Twitter is taking aim at climate “misinformation” as the United Nations’ COP26 Climate Summit in Glasgow, Scotland, continues throughout the week.
On Monday, the social media platform said it would make authoritative information about climate change more available to users as the talks continue.
The move is in line with efforts by Google and its subsidiary, YouTube, which now places a ban on climate change skeptics to being able to monetize their content. As Rebel News reported in October, Google announced the ban on advertisements and funding for any media that contradicts the “scientific consensus” on climate change.
“Working closely with outside experts, we regularly review and update our ads and monetization policies to help ensure a brand-safe environment for our advertising partners and to better protect users from unreliable claims, such as fake medical cures or anti-vaccine advocacy,” Google wrote.
In September, Facebook introduced similar features designed to counter “misinformation” about climate change.
According to Axios, Twitter will roll out a new program designed to “pre-bunk” climate “misinformation,” or beat false narratives to the chase about the issue by making more accurate information available to users on its platform.
The pre-bunks, which include authoritative information about topics like the science backing climate change and global warming from experts, will appear in users‘ “explore” tabs, ”search” portals, and Twitter trends lists.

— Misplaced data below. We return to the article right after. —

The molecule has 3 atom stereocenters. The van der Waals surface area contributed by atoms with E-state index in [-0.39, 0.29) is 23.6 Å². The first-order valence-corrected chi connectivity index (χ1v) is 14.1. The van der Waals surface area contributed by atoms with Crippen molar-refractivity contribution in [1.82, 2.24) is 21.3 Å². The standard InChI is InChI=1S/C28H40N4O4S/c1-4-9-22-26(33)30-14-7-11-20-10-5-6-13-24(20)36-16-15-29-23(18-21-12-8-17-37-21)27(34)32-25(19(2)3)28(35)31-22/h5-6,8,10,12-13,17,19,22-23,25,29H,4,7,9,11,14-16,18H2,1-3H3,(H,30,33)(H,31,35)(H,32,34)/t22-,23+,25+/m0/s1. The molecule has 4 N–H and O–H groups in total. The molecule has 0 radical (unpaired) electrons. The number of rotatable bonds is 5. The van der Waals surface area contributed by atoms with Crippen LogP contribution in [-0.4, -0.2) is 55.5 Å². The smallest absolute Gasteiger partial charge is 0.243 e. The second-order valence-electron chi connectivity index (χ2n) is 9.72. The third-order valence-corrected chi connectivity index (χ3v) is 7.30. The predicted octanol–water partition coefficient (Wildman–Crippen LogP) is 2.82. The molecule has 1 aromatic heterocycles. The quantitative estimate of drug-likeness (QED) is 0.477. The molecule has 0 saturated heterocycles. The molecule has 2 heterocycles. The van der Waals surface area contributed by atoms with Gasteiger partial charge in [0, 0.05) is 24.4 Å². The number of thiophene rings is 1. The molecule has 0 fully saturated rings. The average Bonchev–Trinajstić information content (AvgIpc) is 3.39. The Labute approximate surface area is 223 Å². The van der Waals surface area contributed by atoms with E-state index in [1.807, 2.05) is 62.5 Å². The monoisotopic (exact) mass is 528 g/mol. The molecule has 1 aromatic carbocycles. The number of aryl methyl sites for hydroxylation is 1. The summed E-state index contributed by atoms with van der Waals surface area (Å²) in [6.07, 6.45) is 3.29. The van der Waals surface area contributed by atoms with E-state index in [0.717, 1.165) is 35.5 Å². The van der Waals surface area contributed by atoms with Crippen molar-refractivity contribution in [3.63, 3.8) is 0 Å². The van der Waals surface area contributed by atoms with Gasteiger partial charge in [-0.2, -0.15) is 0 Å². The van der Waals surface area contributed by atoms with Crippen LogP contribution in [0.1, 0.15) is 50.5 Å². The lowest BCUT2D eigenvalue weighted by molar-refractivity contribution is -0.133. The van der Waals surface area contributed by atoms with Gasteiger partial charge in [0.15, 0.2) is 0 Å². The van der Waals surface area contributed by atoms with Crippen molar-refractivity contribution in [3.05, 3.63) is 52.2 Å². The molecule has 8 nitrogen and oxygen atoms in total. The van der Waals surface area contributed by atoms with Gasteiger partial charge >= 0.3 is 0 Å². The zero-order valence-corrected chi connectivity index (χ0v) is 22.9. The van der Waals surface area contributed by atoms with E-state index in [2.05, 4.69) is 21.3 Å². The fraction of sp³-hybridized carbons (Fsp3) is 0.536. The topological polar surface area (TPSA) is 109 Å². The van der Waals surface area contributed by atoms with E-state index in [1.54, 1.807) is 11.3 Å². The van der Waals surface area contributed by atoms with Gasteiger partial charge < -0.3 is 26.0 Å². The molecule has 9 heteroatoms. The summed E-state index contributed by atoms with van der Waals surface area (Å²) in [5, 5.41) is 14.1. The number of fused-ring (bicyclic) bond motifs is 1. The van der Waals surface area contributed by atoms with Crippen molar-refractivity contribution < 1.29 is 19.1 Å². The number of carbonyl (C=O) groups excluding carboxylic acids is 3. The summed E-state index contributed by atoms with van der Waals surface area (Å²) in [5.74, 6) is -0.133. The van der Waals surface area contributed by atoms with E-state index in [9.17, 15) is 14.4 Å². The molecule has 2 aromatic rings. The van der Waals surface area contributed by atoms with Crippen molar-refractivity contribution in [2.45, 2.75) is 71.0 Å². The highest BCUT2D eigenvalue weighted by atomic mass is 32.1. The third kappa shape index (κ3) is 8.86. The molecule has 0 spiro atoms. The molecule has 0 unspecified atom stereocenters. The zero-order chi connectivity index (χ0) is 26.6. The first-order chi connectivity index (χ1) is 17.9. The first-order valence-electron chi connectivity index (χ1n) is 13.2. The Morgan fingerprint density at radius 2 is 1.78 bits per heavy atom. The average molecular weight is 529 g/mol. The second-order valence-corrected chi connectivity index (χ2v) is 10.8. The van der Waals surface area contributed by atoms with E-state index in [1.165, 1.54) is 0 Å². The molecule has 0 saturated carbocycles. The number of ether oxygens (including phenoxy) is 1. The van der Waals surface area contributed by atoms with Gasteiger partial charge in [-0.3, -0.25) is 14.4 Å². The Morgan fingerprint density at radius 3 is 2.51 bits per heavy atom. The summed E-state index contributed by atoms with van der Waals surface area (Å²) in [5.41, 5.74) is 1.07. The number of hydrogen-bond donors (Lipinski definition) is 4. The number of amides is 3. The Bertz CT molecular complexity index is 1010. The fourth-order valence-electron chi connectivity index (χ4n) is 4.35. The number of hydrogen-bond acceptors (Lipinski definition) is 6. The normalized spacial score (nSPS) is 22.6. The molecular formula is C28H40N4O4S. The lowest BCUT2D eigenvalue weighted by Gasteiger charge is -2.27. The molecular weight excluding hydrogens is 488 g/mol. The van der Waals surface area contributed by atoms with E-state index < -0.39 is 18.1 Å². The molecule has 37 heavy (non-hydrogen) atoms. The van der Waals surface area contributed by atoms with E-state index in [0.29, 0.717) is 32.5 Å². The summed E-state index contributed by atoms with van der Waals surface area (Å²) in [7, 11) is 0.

The company says it’s working with a range of experts globally to provide context on topics that are going to be discussed during COP26. The company will also host relevant organizations via Twitter Spaces (live conversations).
The pre-bunks will be available globally, in Arabic, English, Japanese, Portuguese and Spanish.
Twitter also unveiled a dedicated #COP26 events page with breaking news updates from the conference and resources from environmental experts globally. The pages are localized and available to everyone on Twitter.
Twitter says it does not intend to take action against individual posts with climate misinformation, unlike the actions it takes against anti-vaccine misinformation.
In addition to its announcement, Twitter said there have been more than 40 million tweets about climate change and related topics.
The company says it is taking action because climate misinformation tends to spread more around the annual climate conference. A spokesperson for Twitter told Axios that the platform will stop showing information about climate change after the event, but will continue to monitor conversations around the topic.